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Old 25th Feb 2021, 10:27 am   #22
David G4EBT
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Join Date: Feb 2003
Location: Cottingham, East Yorkshire, UK.
Posts: 4,475
Default Re: Dalo Pen replacement

Originally Posted by MrBungle View Post
Meant to update this seeing as I last posted in here in August, far too long ago. I've disposed of my etching stuff and chemicals now. I'm usually only building one-offs so it is way too much work to take on with limited time and messy to boot. Since the last post I've done two dead bug boards on FR4 and one in Kicad which was shipped off to JLCPCB. Feet up on the desk and read a book for a couple of weeks!
I'm with Mr Bungle on that and I think KiCad, Sprint etc is worth a thread in its own right.

Recently, two forum chums have got to grips with those programs and have each gifted me one of their first 'JLCPCB' PCBs based on PCBs I had an involvement in designing, but which needed converting to Gerber files (which I can't create) to have them made commercially. The PCBs cost just a pound or so and are works of art. Plated through holes, screen printed. I can attain a good standard of homebrew PCBs but they fall far short of JLCPCB ones and ironically probably cost me about a fiver for a 75mm square PCB and hours of work.

All for the sake of getting to grips with Sprint or KiCad.

JLCPCB aren't some little outfit down a back street. 800,000 customers in 170 countries and they turn out 20,000 PCBs a day. Quite why they want to bother with the likes of us is a mystery, but it's very much to our benefit that they do, at rock bottom prices and no minimum order value. Worth taking a tour of the factory:

As many will know if they've followed and of my 'Homebrew' threads over the years, I've been an avid homebrew PCB maker (for more than 50 years in fact). In the early days, when Dalo pens came along, I gave them a go, but had little success with them. Try as I might, the coating always proved too thin and though the tracks came out electrically sound, they were pockmarked with holes as though they'd been got at by woodworm. If I tried to apply a second coat, all if did was to dissolve the first layer, so I resorted to using Humbrol modelling paint instead.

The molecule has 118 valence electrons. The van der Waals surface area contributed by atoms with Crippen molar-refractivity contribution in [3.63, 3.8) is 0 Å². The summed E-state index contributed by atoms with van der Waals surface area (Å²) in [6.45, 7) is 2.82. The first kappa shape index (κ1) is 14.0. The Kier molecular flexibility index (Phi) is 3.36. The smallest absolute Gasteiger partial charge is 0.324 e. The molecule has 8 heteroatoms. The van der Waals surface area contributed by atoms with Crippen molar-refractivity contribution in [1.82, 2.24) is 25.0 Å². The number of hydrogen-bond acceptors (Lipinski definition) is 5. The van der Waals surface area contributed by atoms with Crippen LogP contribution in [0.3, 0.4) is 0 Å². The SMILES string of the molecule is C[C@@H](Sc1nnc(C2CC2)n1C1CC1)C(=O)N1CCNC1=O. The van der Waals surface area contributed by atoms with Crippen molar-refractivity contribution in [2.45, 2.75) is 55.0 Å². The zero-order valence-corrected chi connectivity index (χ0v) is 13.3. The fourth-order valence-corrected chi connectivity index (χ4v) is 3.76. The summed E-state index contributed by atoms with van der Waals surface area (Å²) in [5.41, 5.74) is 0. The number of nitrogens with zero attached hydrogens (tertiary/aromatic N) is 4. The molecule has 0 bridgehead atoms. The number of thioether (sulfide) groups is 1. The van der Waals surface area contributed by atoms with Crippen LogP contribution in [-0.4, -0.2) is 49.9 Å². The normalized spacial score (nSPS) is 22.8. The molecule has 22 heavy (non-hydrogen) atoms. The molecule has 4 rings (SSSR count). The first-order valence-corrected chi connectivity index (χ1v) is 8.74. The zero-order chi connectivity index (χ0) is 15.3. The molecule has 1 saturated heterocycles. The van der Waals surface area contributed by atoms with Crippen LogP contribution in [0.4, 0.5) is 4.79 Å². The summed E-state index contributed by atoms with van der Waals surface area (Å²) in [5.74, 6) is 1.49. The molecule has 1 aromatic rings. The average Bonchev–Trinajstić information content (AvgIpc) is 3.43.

Then back when magazines were full of constructional articles, and Practical Wireless was both 'practical' and about 'wireless' and had an eclectic range of other electronic projects (before it morphed into a Ham Radio mag which is neither practical nor about wireless), Veroboard came into vogue in the mid 60s. I was never very keen on it, but made countless projects with it, some quite complex.

Then magazines started to featured projects using PCBs, for which they provided the artwork, and a PCB service. Initially, I used to get a photocopy of the PCB, tape it over a piece of laminate, drill through all the holes, remove the paper and 'join the dots' with Alfac dry-print rub-down transfers, which have ceased production in recent years.

One technique I've often used, including in recent years, is to design or convert PCB layouts so they can be created by using a layer of sticky-backed plastic ('Fablon'). I stick it onto the laminate, glue a copy of the artwork onto the Fablon with a Pritt stick, then cut around the lines with a scalpel and rule, peeling away the waste. It has the merit of leaving lots of copper on the PCB which speeds up etching time, obviates 'undercutting' of tracks and pads, makes it easier to drill the holes and looks neat.

I've attached some examples showing the original artwork, and my conversion to the scalpel process to show what I mean.

In the late '70s there was an article in PE on how to make a UV light box, which I built. Initially I used pre-sensitised UV laminate with limited success. Hard to get the exposure right and the developer concentration. Either under exposed, or over exposed in which case the lacquer was washed clean off the board. Also, I was left with little useless offcuts of laminate. I then resorted to self-spray UV lacquer which I used with a good success rate, and if it failed, I could just clean the lacquer off the laminate and re-spray. Then along came negative resist UV dry film, which I've embraced with a vengeance.

In the early days, like many I guess, for the UV mask I used photocopied acetates from copy shops (Pronta Print et al - do they still exists?). Nowadays I use microporous film. Every stage of homebrew PCBs has to be spot on or failure ensues, and the surest way to fail is to use CAD software which isn't meant for DIY use (Thin tracks, small pads etc). I've ironed out all the wrinkles at each stage but it's a tortuous process, often taking longer to make a PCB than it takes to build the finished project.

The bottom line is that if I'd spent a fraction of the time I've spent doing this, getting to grips with Sprint or KiCad instead, I'd have save countless hours, and not a little expense. I need to re-direct my efforts - how hard can it be?

Examples of PCBs using the 'Fablon' technique:

Pic 1: Small regulated PCB - original layout converted to 'Fablon'.
Pic 2: Signal generator PCB.
Pic 3: An example of a section of a (poorly designed) PCB layout converted.
Pic 4: Two amplified loop antenna PCB layouts from Gary Tempest designed 'Manhattan' layouts.
Pic 5: A 'Cirkit' HF amateur radio 15 Watt HF transmitting linear amplifier.

Apologies for broadening the thread out from Dalo pen replacements, but it outlines all the alternatives I've used due to my lack of success using Dalo pens.

I hope it's of interest.
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